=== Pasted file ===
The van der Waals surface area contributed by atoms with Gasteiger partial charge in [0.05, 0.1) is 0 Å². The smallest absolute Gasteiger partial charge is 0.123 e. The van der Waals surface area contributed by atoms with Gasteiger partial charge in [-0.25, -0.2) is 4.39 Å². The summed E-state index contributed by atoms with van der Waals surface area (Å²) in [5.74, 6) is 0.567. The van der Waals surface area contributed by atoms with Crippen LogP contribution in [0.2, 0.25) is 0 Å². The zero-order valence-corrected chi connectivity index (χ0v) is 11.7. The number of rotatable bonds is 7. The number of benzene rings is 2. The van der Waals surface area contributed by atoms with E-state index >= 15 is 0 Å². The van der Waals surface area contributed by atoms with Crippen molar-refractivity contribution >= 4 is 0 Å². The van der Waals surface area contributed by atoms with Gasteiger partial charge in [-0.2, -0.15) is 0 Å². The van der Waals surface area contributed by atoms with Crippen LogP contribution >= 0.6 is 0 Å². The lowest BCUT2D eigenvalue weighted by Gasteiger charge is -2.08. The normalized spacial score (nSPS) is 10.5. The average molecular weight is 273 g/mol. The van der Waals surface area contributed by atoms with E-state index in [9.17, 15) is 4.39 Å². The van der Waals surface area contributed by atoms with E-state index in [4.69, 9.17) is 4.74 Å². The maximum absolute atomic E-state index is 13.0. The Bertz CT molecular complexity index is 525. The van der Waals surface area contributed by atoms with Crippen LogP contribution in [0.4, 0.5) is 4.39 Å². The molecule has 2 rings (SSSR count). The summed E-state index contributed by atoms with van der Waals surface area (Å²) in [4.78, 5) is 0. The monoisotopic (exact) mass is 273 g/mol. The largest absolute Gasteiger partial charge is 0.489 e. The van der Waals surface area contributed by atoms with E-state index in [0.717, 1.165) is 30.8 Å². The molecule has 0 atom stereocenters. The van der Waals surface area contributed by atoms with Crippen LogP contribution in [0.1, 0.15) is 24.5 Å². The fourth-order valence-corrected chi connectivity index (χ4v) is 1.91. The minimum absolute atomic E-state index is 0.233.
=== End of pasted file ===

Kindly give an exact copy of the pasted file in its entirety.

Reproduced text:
The van der Waals surface area contributed by atoms with Gasteiger partial charge in [0.05, 0.1) is 0 Å². The smallest absolute Gasteiger partial charge is 0.123 e. The van der Waals surface area contributed by atoms with Gasteiger partial charge in [-0.25, -0.2) is 4.39 Å². The summed E-state index contributed by atoms with van der Waals surface area (Å²) in [5.74, 6) is 0.567. The van der Waals surface area contributed by atoms with Crippen LogP contribution in [0.2, 0.25) is 0 Å². The zero-order valence-corrected chi connectivity index (χ0v) is 11.7. The number of rotatable bonds is 7. The number of benzene rings is 2. The van der Waals surface area contributed by atoms with E-state index >= 15 is 0 Å². The van der Waals surface area contributed by atoms with Crippen molar-refractivity contribution >= 4 is 0 Å². The van der Waals surface area contributed by atoms with Gasteiger partial charge in [-0.2, -0.15) is 0 Å². The van der Waals surface area contributed by atoms with Crippen LogP contribution >= 0.6 is 0 Å². The lowest BCUT2D eigenvalue weighted by Gasteiger charge is -2.08. The normalized spacial score (nSPS) is 10.5. The average molecular weight is 273 g/mol. The van der Waals surface area contributed by atoms with E-state index in [9.17, 15) is 4.39 Å². The van der Waals surface area contributed by atoms with E-state index in [4.69, 9.17) is 4.74 Å². The maximum absolute atomic E-state index is 13.0. The Bertz CT molecular complexity index is 525. The van der Waals surface area contributed by atoms with Crippen LogP contribution in [0.4, 0.5) is 4.39 Å². The molecule has 2 rings (SSSR count). The summed E-state index contributed by atoms with van der Waals surface area (Å²) in [4.78, 5) is 0. The monoisotopic (exact) mass is 273 g/mol. The largest absolute Gasteiger partial charge is 0.489 e. The van der Waals surface area contributed by atoms with E-state index in [0.717, 1.165) is 30.8 Å². The molecule has 0 atom stereocenters. The van der Waals surface area contributed by atoms with Crippen LogP contribution in [0.1, 0.15) is 24.5 Å². The fourth-order valence-corrected chi connectivity index (χ4v) is 1.91. The minimum absolute atomic E-state index is 0.233.